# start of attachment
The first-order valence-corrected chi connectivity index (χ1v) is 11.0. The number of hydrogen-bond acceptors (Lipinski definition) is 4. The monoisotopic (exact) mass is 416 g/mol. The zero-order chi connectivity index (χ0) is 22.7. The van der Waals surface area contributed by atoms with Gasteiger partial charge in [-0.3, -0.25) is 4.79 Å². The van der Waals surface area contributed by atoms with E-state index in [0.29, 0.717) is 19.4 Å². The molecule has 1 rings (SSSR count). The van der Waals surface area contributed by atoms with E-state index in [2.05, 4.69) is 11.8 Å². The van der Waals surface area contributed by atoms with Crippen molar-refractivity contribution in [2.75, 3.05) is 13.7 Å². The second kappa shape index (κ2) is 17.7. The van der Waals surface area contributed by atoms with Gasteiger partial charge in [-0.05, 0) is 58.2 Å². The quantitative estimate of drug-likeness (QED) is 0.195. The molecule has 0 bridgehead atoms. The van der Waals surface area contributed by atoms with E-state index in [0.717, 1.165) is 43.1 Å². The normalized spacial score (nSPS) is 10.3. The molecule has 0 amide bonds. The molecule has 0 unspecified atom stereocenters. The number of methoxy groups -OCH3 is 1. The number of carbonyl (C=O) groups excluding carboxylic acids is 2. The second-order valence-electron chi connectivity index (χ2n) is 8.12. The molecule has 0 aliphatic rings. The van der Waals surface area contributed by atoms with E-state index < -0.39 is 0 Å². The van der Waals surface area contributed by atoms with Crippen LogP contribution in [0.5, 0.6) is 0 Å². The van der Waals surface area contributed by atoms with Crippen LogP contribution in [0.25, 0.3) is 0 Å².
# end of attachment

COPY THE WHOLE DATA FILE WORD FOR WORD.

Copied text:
The first-order valence-corrected chi connectivity index (χ1v) is 11.0. The number of hydrogen-bond acceptors (Lipinski definition) is 4. The monoisotopic (exact) mass is 416 g/mol. The zero-order chi connectivity index (χ0) is 22.7. The van der Waals surface area contributed by atoms with Gasteiger partial charge in [-0.3, -0.25) is 4.79 Å². The van der Waals surface area contributed by atoms with E-state index in [0.29, 0.717) is 19.4 Å². The molecule has 1 rings (SSSR count). The van der Waals surface area contributed by atoms with E-state index in [2.05, 4.69) is 11.8 Å². The van der Waals surface area contributed by atoms with Crippen molar-refractivity contribution in [2.75, 3.05) is 13.7 Å². The second kappa shape index (κ2) is 17.7. The van der Waals surface area contributed by atoms with Gasteiger partial charge in [-0.05, 0) is 58.2 Å². The quantitative estimate of drug-likeness (QED) is 0.195. The molecule has 0 bridgehead atoms. The van der Waals surface area contributed by atoms with E-state index in [0.717, 1.165) is 43.1 Å². The normalized spacial score (nSPS) is 10.3. The molecule has 0 amide bonds. The molecule has 0 unspecified atom stereocenters. The number of methoxy groups -OCH3 is 1. The number of carbonyl (C=O) groups excluding carboxylic acids is 2. The second-order valence-electron chi connectivity index (χ2n) is 8.12. The molecule has 0 aliphatic rings. The van der Waals surface area contributed by atoms with E-state index < -0.39 is 0 Å². The van der Waals surface area contributed by atoms with Crippen LogP contribution in [0.5, 0.6) is 0 Å². The van der Waals surface area contributed by atoms with Crippen LogP contribution in [0.25, 0.3) is 0 Å².